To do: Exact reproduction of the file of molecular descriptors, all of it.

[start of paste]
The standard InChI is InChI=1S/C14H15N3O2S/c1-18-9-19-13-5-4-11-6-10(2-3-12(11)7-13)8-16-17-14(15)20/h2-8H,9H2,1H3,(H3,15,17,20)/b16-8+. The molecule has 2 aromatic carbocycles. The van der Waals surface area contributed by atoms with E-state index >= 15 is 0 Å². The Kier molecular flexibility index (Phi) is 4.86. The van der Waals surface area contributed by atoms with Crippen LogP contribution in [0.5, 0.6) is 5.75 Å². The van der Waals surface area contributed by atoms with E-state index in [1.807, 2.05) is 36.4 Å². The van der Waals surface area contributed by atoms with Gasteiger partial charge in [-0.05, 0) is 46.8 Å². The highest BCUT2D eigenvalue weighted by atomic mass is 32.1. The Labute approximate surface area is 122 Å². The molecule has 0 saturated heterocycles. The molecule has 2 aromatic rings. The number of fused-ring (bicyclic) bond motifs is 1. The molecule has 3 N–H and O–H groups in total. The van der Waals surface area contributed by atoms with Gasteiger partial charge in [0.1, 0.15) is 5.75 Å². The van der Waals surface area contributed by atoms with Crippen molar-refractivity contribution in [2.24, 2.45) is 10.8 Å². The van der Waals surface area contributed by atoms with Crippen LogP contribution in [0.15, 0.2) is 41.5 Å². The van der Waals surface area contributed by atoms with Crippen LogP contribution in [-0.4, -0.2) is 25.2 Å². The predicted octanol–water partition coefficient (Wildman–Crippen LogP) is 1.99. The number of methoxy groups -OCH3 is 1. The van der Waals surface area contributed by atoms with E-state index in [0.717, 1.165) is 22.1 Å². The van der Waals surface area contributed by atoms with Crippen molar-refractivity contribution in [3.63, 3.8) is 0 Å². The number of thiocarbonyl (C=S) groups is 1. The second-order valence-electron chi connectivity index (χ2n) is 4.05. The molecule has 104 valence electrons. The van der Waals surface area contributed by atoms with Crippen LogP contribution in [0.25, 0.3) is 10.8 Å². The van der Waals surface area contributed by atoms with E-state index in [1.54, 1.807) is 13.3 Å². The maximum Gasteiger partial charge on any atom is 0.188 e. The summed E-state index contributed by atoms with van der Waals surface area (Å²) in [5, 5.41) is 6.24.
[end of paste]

The standard InChI is InChI=1S/C14H15N3O2S/c1-18-9-19-13-5-4-11-6-10(2-3-12(11)7-13)8-16-17-14(15)20/h2-8H,9H2,1H3,(H3,15,17,20)/b16-8+. The molecule has 2 aromatic carbocycles. The van der Waals surface area contributed by atoms with E-state index >= 15 is 0 Å². The Kier molecular flexibility index (Phi) is 4.86. The van der Waals surface area contributed by atoms with Crippen LogP contribution in [0.5, 0.6) is 5.75 Å². The van der Waals surface area contributed by atoms with E-state index in [1.807, 2.05) is 36.4 Å². The van der Waals surface area contributed by atoms with Gasteiger partial charge in [-0.05, 0) is 46.8 Å². The highest BCUT2D eigenvalue weighted by atomic mass is 32.1. The Labute approximate surface area is 122 Å². The molecule has 0 saturated heterocycles. The molecule has 2 aromatic rings. The number of fused-ring (bicyclic) bond motifs is 1. The molecule has 3 N–H and O–H groups in total. The van der Waals surface area contributed by atoms with Gasteiger partial charge in [0.1, 0.15) is 5.75 Å². The van der Waals surface area contributed by atoms with Crippen molar-refractivity contribution in [2.24, 2.45) is 10.8 Å². The van der Waals surface area contributed by atoms with Crippen LogP contribution in [0.15, 0.2) is 41.5 Å². The van der Waals surface area contributed by atoms with Crippen LogP contribution in [-0.4, -0.2) is 25.2 Å². The predicted octanol–water partition coefficient (Wildman–Crippen LogP) is 1.99. The number of methoxy groups -OCH3 is 1. The van der Waals surface area contributed by atoms with E-state index in [0.717, 1.165) is 22.1 Å². The van der Waals surface area contributed by atoms with Crippen molar-refractivity contribution in [3.63, 3.8) is 0 Å². The number of thiocarbonyl (C=S) groups is 1. The second-order valence-electron chi connectivity index (χ2n) is 4.05. The molecule has 104 valence electrons. The van der Waals surface area contributed by atoms with Crippen LogP contribution in [0.25, 0.3) is 10.8 Å². The van der Waals surface area contributed by atoms with E-state index in [1.54, 1.807) is 13.3 Å². The maximum Gasteiger partial charge on any atom is 0.188 e. The summed E-state index contributed by atoms with van der Waals surface area (Å²) in [5, 5.41) is 6.24.